Here is the sermon from the Lucknow Strawberry Fest Service on June 22 2014
Sermon June 22 2014
How many of you remember Greer’s pond? Back in the late 1960’s and the early 1970’s Greer’s pond was the swimming pool for the village of Lucknow. Just outside of the village on what is now called Harper’s line there were two ponds, one for swimming, seemingly open to the public, but without all the signs about using at your own risk, and the other stocked with fish.
The ponds are still there, but I don’t see much swimming there anymore. When I was a kid, on hot summer days, Greer’s pond was full of village kids and we would be there too, a couple of time a week.
My story really isn’t about Greer’s pond though. To be able to enjoy the pond safely one had to know how to swim. Knowing how to swim is a good thing anyway, so my parents enrolled us in swimming lessons. It was a time before a pool in Lucknow, so off we went to Wingham. I have a vague memory that there may have even been a bus to take us there.
I was the biggest kid in Guppies and I was terrified. I’ve looked at the requirements to pass Guppies since then and I’m not sure what my problem was. It all looks pretty simple now. Bobbing twice, opening eyes under water and retrieve two objects, float two body lengths, tread water for 5 seconds (I never really understood the value of treading water). It all seems pretty innocuous now, pretty simple, but I knew I was a land animal and water was not my normal habitat.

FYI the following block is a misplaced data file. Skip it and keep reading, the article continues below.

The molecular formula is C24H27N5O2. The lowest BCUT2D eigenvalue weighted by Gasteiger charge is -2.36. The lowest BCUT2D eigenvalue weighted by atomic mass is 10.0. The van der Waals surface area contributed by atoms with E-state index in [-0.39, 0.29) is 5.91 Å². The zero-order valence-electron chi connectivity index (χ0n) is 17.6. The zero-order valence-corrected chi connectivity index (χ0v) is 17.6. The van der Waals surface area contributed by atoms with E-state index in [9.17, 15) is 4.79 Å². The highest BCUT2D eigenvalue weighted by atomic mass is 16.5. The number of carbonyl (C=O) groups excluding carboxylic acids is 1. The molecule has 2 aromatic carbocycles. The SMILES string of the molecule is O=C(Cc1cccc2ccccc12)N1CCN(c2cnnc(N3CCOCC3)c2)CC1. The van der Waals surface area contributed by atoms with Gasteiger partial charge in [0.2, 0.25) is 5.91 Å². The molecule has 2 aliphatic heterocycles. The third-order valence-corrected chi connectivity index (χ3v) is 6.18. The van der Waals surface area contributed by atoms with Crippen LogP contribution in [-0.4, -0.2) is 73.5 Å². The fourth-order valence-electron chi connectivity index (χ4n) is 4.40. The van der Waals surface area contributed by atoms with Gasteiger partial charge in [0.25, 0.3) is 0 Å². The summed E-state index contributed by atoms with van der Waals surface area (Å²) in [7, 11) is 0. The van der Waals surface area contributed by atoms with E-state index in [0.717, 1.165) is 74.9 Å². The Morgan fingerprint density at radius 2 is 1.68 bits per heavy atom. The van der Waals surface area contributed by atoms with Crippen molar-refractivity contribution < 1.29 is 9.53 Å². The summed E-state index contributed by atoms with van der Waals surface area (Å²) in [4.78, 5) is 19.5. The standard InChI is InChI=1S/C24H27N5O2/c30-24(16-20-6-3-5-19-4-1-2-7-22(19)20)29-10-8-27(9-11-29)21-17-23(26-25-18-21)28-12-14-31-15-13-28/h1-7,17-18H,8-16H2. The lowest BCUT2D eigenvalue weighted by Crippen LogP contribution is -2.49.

The biggest terror though, was the high board. After all of our floating, bobbing and treading, if there was time, the class would be allowed jump off the high board. It wasn’t really that high, six feet off the water maybe, but to an eight year old kid it was enormous. While the other kids in the class weren’t my peers, they were all younger than me, it was peer pressure that got me up the steps and had my toes edging to the end of the board.
Did I mention my problem with heights?
I’d seen the other little kids jump, it seemed easy, but from where I was now there was no way. But, the next kid in line was already standing behind me, there was no way back, at least no way which would preserve any dignity I had left.
The life guard, seeing my predicament, my hesitation, the look of supreme terror that might soon lead to yellow water running down my already wet legs, offered me the end of the hook. This hook was at the end of a long pole and one might imagine it was made specifically for scooping land animals like me off of the bottom of the pool. I took it gratefully, with both hands, and pushing back tears of terror, I jumped.